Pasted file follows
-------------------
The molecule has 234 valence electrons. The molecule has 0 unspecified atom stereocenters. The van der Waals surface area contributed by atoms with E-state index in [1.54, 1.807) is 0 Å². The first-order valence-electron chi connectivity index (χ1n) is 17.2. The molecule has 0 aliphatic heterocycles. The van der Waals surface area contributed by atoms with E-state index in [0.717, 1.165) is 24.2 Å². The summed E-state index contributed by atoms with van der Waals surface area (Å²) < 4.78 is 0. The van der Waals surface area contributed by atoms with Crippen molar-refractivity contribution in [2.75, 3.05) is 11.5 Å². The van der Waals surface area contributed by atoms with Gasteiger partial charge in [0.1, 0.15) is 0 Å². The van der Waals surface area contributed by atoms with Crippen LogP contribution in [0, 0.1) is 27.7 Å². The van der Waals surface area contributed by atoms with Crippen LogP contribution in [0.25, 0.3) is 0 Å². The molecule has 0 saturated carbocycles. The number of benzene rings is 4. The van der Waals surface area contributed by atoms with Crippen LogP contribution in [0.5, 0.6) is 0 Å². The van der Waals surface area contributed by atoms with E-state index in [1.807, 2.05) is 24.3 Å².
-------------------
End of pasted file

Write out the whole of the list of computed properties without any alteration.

The molecule has 234 valence electrons. The molecule has 0 unspecified atom stereocenters. The van der Waals surface area contributed by atoms with E-state index in [1.54, 1.807) is 0 Å². The first-order valence-electron chi connectivity index (χ1n) is 17.2. The molecule has 0 aliphatic heterocycles. The van der Waals surface area contributed by atoms with E-state index in [0.717, 1.165) is 24.2 Å². The summed E-state index contributed by atoms with van der Waals surface area (Å²) < 4.78 is 0. The van der Waals surface area contributed by atoms with Crippen molar-refractivity contribution in [2.75, 3.05) is 11.5 Å². The van der Waals surface area contributed by atoms with Gasteiger partial charge in [0.1, 0.15) is 0 Å². The van der Waals surface area contributed by atoms with Crippen LogP contribution in [0, 0.1) is 27.7 Å². The van der Waals surface area contributed by atoms with Crippen LogP contribution in [0.25, 0.3) is 0 Å². The molecule has 0 saturated carbocycles. The number of benzene rings is 4. The van der Waals surface area contributed by atoms with Crippen LogP contribution in [0.5, 0.6) is 0 Å². The van der Waals surface area contributed by atoms with E-state index in [1.807, 2.05) is 24.3 Å².